Friday, May 22, 2009

"Writing" is self-paced, but a narrow view of writing

In "Writing as a Mode of Learning," Janet Emig indicates that writing is self-paced, and that "one writes best as one learns best, at one's own pace" (12). I'm reading and rereading this in context to try to determine whether this has anything to do with procrastination. Out of context, I could jump up and say that if writers ideally write at their own pace, we must be careful of pushing deadlines and labelling writers "procrastinators" for not meeting those deadlines.

But I hesitate to say that's what Emig was really getting at. She elaborates on the sentence in question by saying that "to connect the two processes [writing and learning], writing can sponsor learning because it can match its pace" (12). Now this may still imply that students have to write at their own pace, but I don't think that is Emig's point here. I think she's saying that students learn through writing because they only go as fast as they put words on paper. In fact, I think she's using the narrow view of writing I mentioned in my last post--actually sitting down and putting words on paper, not considering an assignment, thinking about a topic, doing research, and so on.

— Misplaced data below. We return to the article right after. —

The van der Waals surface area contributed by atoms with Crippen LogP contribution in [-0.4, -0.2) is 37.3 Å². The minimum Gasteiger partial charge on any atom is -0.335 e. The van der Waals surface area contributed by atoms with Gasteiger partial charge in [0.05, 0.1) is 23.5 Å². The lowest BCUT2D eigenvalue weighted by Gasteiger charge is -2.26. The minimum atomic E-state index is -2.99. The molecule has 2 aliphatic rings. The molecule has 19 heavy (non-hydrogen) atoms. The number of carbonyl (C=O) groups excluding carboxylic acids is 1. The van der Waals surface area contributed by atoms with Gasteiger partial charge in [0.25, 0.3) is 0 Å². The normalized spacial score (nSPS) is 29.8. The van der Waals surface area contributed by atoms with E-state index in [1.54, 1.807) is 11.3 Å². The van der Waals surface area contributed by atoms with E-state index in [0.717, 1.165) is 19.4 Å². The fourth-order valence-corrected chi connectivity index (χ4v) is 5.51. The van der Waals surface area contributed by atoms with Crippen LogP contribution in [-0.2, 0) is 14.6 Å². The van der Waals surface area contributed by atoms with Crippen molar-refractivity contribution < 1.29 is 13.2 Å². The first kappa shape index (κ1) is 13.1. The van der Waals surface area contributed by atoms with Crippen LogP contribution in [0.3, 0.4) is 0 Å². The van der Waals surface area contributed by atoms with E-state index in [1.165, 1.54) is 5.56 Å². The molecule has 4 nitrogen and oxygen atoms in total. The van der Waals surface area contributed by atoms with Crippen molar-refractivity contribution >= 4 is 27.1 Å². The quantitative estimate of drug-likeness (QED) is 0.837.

This reading of Emig is supported when she cites Sartre, who said he couldn't write anymore because listening to himself on tape was no kind of way to revise. He might need to review his words slowly, or he might want to skim through, but where writing and reading allow for that kind of self-pacing, talking and listening to a recording do not (13).

Emig, Janet. "Writing as a Mode of Learning." 1977. Cross-Talk in Comp Theory: A Reader. Ed. Victor Villanueva. Urbana IL: National Council of Teachers of English, 2003. 7-16.

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